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Has Google’s SEO Office Hours Lost Its Spark?



Has Google's SEO Office Hours Lost Its Spark?

Google’s John Mueller answered a question about what strategy to use to make specific pages show as sitelinks in Google’s search results.

Mueller provided an answer that noticeably matched what’s in the official Google Search Central documentation for sitelinks, although he added a little more nuance than what’s in the official documentation.

Nevertheless, Google’s new tightly controlled SEO Office Hours format is starting to show some limitations.

How to Make Pages Appear as a Sitelink?

The person asking the question wanted to know ways to influence Google to show specific pages in the sitelinks.

Sitelinks are additional links from a web page that is shown in a search result, so that one of the search results contains multiple links.

“Is there any strategy by which desired pages can appear as a sitelink in Google search results?”

Mueller first explained what sitelinks are:

“So sitelinks are the additional results that are sometimes shown below a search result, where it’s usually just a one-line link to a different part of the website.”

Next he explained how Google generates sitelinks:


“And there is no meta tag or structured data that you can use to kind of like enforce a sitelink to be shown.

And it’s a lot more that our systems try to figure out what is actually kind of related or relevant for users when they’re looking at this one web page as well.”

Lastly, Mueller offers recommendation on what to do for sitelinks:

“And for that, our recommendation is essentially to have a good website structure, to have clear internal links so that it’s easy for us to recognize which pages are related to those pages, and to have clear titles that we can use and kind of show as a sitelink.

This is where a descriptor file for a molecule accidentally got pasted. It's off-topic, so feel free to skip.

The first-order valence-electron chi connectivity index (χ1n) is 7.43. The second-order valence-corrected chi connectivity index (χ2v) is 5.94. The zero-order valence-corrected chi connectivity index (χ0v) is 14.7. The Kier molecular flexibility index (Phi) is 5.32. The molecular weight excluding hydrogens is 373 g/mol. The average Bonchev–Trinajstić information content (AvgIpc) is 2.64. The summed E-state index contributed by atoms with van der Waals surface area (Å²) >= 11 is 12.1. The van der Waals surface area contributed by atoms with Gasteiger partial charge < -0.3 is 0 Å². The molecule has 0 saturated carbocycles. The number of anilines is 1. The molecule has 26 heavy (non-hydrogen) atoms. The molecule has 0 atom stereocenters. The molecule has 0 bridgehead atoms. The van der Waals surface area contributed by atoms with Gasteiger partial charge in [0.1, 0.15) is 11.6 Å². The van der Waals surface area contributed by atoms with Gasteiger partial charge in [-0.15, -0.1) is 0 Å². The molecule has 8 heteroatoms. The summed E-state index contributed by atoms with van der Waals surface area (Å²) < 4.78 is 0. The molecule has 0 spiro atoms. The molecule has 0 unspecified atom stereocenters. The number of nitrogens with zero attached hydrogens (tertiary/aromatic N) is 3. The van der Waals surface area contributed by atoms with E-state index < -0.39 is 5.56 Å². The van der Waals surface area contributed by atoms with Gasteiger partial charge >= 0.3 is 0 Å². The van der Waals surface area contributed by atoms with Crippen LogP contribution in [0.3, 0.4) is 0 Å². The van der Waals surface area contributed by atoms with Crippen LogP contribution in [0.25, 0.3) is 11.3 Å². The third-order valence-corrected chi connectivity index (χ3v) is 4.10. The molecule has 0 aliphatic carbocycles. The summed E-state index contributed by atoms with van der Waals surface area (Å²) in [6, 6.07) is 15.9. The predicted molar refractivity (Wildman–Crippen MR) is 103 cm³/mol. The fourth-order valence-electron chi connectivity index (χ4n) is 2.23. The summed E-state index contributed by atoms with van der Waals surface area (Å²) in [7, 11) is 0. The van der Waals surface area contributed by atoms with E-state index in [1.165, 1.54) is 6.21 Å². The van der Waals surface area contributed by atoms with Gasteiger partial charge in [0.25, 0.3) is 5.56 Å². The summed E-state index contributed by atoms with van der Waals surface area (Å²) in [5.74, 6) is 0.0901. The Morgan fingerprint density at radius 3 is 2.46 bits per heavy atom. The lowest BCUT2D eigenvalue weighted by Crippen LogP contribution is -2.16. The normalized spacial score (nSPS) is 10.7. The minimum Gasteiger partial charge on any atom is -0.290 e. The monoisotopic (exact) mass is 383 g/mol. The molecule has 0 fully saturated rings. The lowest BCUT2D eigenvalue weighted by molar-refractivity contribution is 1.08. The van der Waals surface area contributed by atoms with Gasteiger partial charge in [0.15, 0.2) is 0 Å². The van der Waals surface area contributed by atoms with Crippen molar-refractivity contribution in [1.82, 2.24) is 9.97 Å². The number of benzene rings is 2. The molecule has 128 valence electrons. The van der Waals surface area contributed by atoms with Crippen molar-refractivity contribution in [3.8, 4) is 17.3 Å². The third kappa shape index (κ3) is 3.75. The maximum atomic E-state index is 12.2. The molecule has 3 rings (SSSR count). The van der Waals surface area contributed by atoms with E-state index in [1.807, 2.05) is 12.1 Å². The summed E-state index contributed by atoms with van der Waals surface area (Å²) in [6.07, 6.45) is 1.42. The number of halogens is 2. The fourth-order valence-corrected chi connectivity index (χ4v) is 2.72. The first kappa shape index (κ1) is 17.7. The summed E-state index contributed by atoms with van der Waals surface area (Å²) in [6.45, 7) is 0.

And with that, it’s not that there’s a guarantee that any of this will be shown like that.

But it kind of helps us to figure out what is related.

And if we do think it makes sense to show a sitelink, then it’ll be a lot easier for us to actually choose one based on that information.”

Answers Are Similar To Google’s Official Documentation

Previously the SEO Office Hours format permitted live questions and answers.  That’s gone now.

What Google is presenting are pre-screened questions with pre-screened answers.

The new format gives Mueller time to choose questions and research good answers ahead of time.


The answer Mueller provided is good but it also highlights a downside of Google’s new Q&A format that feels scripted and safe to the point that the information closely mirrors Google’s official documentation.

The down side is that the new format has the feel of Mueller Googling the answer for you then paraphrasing what’s on Google’s developer pages.

This is what’s on Google’s Search Central page:

“We only show sitelinks for results when we think they’ll be useful to the user. If the structure of your site doesn’t allow our algorithms to find good sitelinks, or we don’t think that the sitelinks for your site are relevant for the user’s query, we won’t show them.

  • Make sure that the text you use as your page titles and in your headings is informative, relevant, and compact.
  • Create a logical site structure that is easy for users to navigate, and make sure you link to your important pages from other relevant pages.
  • Ensure that your internal links’ anchor text is concise and relevant to the page they’re pointing to.
  • Avoid repetitions in your content.”

The documentation on sitelinks that exists on the Google Search Central page is virtually identical to the answer that John Mueller provided.

This isn’t meant to be construed as criticism of the new format but rather it’s just calling attention that the new format is somewhat antiseptic in that it’s not a true Q&A.

It feels like Q&A theater.

What’s missing is the humanizing banter between the members of the search community and the follow-up questions that sometimes resulted in surprising and spontaneous answers from Mueller.

The previous style featured the spontaneity of outside of the box questions that can’t always necessarily be found in Google’s official documentation.

Yes, the old format suffered from users violating the rules prohibiting questions about why a site isn’t ranking.